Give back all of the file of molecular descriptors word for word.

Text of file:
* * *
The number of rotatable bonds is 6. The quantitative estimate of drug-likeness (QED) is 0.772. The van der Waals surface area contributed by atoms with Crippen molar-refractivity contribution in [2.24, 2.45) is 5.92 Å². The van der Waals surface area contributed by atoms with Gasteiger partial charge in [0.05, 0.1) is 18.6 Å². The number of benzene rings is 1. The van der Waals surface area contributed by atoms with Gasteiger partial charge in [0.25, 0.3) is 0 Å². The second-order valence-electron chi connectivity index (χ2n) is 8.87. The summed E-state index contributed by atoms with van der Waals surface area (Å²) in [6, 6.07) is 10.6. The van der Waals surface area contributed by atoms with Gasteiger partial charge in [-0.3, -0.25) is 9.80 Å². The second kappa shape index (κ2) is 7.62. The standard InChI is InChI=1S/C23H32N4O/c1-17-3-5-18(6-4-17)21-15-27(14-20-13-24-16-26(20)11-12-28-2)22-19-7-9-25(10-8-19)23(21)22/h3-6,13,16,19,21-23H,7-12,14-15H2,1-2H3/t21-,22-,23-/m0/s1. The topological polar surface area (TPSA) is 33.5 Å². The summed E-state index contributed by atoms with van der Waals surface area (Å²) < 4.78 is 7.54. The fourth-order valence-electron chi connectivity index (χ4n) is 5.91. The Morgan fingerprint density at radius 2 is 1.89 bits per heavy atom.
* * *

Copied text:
The number of rotatable bonds is 6. The quantitative estimate of drug-likeness (QED) is 0.772. The van der Waals surface area contributed by atoms with Crippen molar-refractivity contribution in [2.24, 2.45) is 5.92 Å². The van der Waals surface area contributed by atoms with Gasteiger partial charge in [0.05, 0.1) is 18.6 Å². The number of benzene rings is 1. The van der Waals surface area contributed by atoms with Gasteiger partial charge in [0.25, 0.3) is 0 Å². The second-order valence-electron chi connectivity index (χ2n) is 8.87. The summed E-state index contributed by atoms with van der Waals surface area (Å²) in [6, 6.07) is 10.6. The van der Waals surface area contributed by atoms with Gasteiger partial charge in [-0.3, -0.25) is 9.80 Å². The second kappa shape index (κ2) is 7.62. The standard InChI is InChI=1S/C23H32N4O/c1-17-3-5-18(6-4-17)21-15-27(14-20-13-24-16-26(20)11-12-28-2)22-19-7-9-25(10-8-19)23(21)22/h3-6,13,16,19,21-23H,7-12,14-15H2,1-2H3/t21-,22-,23-/m0/s1. The topological polar surface area (TPSA) is 33.5 Å². The summed E-state index contributed by atoms with van der Waals surface area (Å²) < 4.78 is 7.54. The fourth-order valence-electron chi connectivity index (χ4n) is 5.91. The Morgan fingerprint density at radius 2 is 1.89 bits per heavy atom.